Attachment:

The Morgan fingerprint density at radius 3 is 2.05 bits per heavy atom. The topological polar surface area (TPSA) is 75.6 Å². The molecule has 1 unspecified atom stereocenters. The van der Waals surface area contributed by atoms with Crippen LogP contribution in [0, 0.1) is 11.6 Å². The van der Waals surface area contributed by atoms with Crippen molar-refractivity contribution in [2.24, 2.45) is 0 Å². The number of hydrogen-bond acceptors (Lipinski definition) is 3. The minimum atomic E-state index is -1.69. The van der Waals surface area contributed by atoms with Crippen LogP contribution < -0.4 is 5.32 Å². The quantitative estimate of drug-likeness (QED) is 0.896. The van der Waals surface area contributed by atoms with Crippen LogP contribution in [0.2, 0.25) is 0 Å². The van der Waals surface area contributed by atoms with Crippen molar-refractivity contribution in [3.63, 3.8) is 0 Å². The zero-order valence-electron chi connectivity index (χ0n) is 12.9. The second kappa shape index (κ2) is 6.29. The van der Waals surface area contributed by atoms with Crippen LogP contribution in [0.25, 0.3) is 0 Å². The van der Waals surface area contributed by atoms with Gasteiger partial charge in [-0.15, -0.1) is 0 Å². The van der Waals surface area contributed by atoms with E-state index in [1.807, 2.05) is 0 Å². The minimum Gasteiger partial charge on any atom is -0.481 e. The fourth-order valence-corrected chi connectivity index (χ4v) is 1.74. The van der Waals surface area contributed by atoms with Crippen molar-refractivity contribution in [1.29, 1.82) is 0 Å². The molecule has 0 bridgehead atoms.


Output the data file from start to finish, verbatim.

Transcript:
The Morgan fingerprint density at radius 3 is 2.05 bits per heavy atom. The topological polar surface area (TPSA) is 75.6 Å². The molecule has 1 unspecified atom stereocenters. The van der Waals surface area contributed by atoms with Crippen LogP contribution in [0, 0.1) is 11.6 Å². The van der Waals surface area contributed by atoms with Crippen molar-refractivity contribution in [2.24, 2.45) is 0 Å². The number of hydrogen-bond acceptors (Lipinski definition) is 3. The minimum atomic E-state index is -1.69. The van der Waals surface area contributed by atoms with Crippen LogP contribution < -0.4 is 5.32 Å². The quantitative estimate of drug-likeness (QED) is 0.896. The van der Waals surface area contributed by atoms with Crippen LogP contribution in [0.2, 0.25) is 0 Å². The van der Waals surface area contributed by atoms with Crippen molar-refractivity contribution in [3.63, 3.8) is 0 Å². The zero-order valence-electron chi connectivity index (χ0n) is 12.9. The second kappa shape index (κ2) is 6.29. The van der Waals surface area contributed by atoms with Crippen LogP contribution in [0.25, 0.3) is 0 Å². The van der Waals surface area contributed by atoms with Gasteiger partial charge in [-0.15, -0.1) is 0 Å². The van der Waals surface area contributed by atoms with E-state index in [1.807, 2.05) is 0 Å². The minimum Gasteiger partial charge on any atom is -0.481 e. The fourth-order valence-corrected chi connectivity index (χ4v) is 1.74. The van der Waals surface area contributed by atoms with Crippen molar-refractivity contribution in [1.29, 1.82) is 0 Å². The molecule has 0 bridgehead atoms.